To make, distribute and sell the finest quality and euphoric concoctions with a continued commitment to incorporating wholesome, ingredients and promoting business practices that respect the Earth and the Environment.
After more than a decade of dodging consumer, farmer, animal welfare, environmental and farmworker pleas to stop greenwashing and to equitably source its milk from cows grazing on organic pasture, Ben & Jerry's continues to stall. Instead, Ben & Jerry's sources its milk from St. Alban's, a 400-farmer dairy co-op that is increasingly dominated by large factory farm-type dairy operations. To feed their cows, farmers routinely spray tons of pesticides, including Roundup, atrazine and metolachlor, on fields of GMO corn grown from neonic-coated and BT toxin seeds. They also apply tons of soil-killing, climate-disrupting nitrogen fertilizers that pollute Vermont's streams, rivers and lakes.
Petitions and protests calling for Ben & Jerry's to stop its suppliers from exploiting farmworkers, confining dairy cows and driving small dairy farmers into bankruptcy, have produced nothing more than vague promises of "respecting the Earth" and supporting rural economic justice.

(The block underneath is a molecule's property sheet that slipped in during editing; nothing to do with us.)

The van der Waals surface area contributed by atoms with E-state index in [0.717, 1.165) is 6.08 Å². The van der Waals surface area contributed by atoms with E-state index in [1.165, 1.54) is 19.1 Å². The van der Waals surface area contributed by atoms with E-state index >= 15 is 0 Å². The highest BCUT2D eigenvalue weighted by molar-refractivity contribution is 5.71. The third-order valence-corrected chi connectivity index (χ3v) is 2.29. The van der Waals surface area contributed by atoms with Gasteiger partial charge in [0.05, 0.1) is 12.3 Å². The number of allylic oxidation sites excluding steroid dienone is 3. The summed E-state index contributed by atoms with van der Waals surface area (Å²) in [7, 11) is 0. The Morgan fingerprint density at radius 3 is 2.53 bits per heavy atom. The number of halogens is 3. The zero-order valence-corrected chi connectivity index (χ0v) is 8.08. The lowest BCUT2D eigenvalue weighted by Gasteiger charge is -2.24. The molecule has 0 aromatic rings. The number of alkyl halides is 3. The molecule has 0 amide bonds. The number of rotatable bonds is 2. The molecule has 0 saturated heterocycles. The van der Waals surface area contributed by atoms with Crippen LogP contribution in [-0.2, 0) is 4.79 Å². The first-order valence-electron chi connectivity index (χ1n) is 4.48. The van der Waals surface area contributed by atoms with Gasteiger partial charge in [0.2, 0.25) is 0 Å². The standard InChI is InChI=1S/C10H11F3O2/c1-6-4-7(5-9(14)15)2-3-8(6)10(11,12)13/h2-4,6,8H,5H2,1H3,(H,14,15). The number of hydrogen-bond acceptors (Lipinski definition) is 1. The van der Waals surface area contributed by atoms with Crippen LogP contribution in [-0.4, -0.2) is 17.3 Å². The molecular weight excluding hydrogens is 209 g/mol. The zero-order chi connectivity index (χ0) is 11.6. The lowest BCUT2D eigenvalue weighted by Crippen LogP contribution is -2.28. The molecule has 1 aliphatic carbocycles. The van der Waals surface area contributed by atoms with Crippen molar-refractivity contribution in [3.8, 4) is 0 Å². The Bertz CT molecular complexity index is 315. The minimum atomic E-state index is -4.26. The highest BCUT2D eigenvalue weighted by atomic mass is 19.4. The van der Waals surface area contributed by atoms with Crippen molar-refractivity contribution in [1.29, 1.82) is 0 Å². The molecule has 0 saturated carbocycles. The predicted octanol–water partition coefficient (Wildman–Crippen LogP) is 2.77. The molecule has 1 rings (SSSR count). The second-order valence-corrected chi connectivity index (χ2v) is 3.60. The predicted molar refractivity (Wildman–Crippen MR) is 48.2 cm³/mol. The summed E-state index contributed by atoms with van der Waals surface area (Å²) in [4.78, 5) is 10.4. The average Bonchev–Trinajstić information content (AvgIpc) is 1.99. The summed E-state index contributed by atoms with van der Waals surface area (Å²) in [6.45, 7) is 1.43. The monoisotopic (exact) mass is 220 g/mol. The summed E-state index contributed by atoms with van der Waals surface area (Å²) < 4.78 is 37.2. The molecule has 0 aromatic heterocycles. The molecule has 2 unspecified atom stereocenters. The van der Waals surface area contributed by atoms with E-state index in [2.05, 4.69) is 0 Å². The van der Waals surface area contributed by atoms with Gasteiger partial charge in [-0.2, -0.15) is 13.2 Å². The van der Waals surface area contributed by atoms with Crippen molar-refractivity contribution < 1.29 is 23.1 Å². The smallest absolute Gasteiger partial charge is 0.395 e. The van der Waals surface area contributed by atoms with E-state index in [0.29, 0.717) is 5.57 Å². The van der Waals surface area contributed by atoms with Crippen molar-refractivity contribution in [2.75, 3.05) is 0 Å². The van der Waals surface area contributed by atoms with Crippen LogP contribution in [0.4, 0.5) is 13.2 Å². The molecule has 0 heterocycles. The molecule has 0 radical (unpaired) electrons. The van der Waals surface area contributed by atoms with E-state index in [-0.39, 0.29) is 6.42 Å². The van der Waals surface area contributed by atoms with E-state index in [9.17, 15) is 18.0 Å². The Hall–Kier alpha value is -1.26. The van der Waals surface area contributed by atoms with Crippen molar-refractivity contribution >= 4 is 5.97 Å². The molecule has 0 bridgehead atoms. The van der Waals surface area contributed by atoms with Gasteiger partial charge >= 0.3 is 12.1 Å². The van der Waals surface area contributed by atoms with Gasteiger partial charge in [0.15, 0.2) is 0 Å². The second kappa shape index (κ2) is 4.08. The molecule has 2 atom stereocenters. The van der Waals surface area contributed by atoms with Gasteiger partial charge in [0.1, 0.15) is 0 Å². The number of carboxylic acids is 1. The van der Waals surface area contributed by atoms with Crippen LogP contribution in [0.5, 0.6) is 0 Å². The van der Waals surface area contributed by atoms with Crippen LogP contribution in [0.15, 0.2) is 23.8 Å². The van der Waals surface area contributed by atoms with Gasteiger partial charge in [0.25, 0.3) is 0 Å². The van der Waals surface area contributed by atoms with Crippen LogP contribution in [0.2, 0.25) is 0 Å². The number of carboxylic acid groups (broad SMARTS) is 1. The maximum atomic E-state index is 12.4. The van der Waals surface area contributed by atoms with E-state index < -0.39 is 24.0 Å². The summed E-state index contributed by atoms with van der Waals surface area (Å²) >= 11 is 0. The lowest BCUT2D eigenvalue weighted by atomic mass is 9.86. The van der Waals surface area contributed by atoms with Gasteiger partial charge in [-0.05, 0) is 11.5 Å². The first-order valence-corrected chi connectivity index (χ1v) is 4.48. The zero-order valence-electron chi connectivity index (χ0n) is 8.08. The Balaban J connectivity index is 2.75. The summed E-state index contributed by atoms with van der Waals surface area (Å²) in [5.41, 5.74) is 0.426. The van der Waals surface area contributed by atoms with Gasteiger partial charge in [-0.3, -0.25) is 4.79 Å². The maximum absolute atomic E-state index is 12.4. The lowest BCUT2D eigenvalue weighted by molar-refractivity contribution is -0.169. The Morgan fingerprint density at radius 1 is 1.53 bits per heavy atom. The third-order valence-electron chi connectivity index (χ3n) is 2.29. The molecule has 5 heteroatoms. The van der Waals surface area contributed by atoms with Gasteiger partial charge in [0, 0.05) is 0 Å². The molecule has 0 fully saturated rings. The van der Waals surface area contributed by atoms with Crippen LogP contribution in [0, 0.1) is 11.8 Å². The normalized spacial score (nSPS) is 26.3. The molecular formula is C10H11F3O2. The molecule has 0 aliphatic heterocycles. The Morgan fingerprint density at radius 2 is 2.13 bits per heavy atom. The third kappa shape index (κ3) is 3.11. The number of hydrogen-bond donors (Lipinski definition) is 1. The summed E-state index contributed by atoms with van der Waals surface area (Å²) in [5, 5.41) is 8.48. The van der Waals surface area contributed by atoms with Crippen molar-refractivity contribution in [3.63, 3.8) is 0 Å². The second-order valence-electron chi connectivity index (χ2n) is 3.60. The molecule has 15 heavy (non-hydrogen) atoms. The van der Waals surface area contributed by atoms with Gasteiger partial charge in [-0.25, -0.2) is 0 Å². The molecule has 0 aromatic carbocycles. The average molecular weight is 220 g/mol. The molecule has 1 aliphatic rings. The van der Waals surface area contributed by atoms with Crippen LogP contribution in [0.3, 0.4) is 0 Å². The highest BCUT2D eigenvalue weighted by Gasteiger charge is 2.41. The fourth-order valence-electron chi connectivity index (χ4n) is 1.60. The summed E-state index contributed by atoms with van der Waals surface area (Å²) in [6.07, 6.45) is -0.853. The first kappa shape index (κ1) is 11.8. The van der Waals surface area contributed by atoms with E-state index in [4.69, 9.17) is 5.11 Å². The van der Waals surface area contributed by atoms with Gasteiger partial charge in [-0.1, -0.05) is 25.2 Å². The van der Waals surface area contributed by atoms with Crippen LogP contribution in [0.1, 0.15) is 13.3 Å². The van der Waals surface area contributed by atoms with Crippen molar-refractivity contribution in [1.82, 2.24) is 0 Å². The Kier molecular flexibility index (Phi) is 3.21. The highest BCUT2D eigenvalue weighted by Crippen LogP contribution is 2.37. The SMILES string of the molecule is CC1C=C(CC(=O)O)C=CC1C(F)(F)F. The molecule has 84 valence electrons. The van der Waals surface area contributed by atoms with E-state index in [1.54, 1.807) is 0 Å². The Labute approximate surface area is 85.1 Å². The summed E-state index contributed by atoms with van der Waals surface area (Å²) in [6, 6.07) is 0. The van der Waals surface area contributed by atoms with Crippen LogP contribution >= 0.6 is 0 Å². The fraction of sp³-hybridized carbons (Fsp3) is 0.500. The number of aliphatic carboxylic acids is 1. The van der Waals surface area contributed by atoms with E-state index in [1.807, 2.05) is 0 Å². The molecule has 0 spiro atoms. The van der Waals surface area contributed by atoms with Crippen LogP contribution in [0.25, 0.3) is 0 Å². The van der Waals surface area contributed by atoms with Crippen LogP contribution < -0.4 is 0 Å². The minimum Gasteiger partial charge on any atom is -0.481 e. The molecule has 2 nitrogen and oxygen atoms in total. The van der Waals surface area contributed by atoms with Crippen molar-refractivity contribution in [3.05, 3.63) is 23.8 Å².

Enough is enough. Vermont and national public interest organizations have lost our patience. It's time for Unilever and Ben & Jerry's to move beyond greenwashing to decisive action. It's time for Ben & Jerry's to announce it will immediately begin transitioning to 100-percent organic. Otherwise conscious consumers have no choice but to launch a national and, if necessary, international protest campaign and boycott.
Vermont Activists Demand Major Changes From Ben and Jerry's
Regeneration Vermont, a broad-based coalition of consumers and farmers, has repeatedly asked Ben & Jerry's and Unilever to sign a six-point pledge to go 100-percent organic over a three-year transition period. Here's what the groups want Ben & Jerry's to pledge: